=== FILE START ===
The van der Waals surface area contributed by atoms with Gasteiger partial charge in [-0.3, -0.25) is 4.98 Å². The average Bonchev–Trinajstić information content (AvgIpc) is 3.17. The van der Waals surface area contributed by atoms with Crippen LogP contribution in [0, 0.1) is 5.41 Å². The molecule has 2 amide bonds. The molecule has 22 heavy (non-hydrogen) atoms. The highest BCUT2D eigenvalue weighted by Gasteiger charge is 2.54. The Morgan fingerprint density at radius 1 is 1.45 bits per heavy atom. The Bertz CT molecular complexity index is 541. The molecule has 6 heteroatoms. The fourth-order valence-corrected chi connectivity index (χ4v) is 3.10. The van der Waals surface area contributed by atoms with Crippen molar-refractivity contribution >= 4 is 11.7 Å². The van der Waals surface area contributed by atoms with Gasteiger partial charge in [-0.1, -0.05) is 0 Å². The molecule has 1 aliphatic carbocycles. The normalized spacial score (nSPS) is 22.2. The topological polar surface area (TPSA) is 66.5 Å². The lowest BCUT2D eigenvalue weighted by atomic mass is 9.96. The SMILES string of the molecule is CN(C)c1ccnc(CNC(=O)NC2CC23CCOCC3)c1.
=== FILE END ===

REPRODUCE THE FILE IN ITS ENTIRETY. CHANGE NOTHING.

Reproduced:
The van der Waals surface area contributed by atoms with Gasteiger partial charge in [-0.3, -0.25) is 4.98 Å². The average Bonchev–Trinajstić information content (AvgIpc) is 3.17. The van der Waals surface area contributed by atoms with Crippen LogP contribution in [0, 0.1) is 5.41 Å². The molecule has 2 amide bonds. The molecule has 22 heavy (non-hydrogen) atoms. The highest BCUT2D eigenvalue weighted by Gasteiger charge is 2.54. The Morgan fingerprint density at radius 1 is 1.45 bits per heavy atom. The Bertz CT molecular complexity index is 541. The molecule has 6 heteroatoms. The fourth-order valence-corrected chi connectivity index (χ4v) is 3.10. The van der Waals surface area contributed by atoms with Crippen molar-refractivity contribution >= 4 is 11.7 Å². The van der Waals surface area contributed by atoms with Gasteiger partial charge in [-0.1, -0.05) is 0 Å². The molecule has 1 aliphatic carbocycles. The normalized spacial score (nSPS) is 22.2. The topological polar surface area (TPSA) is 66.5 Å². The lowest BCUT2D eigenvalue weighted by atomic mass is 9.96. The SMILES string of the molecule is CN(C)c1ccnc(CNC(=O)NC2CC23CCOCC3)c1.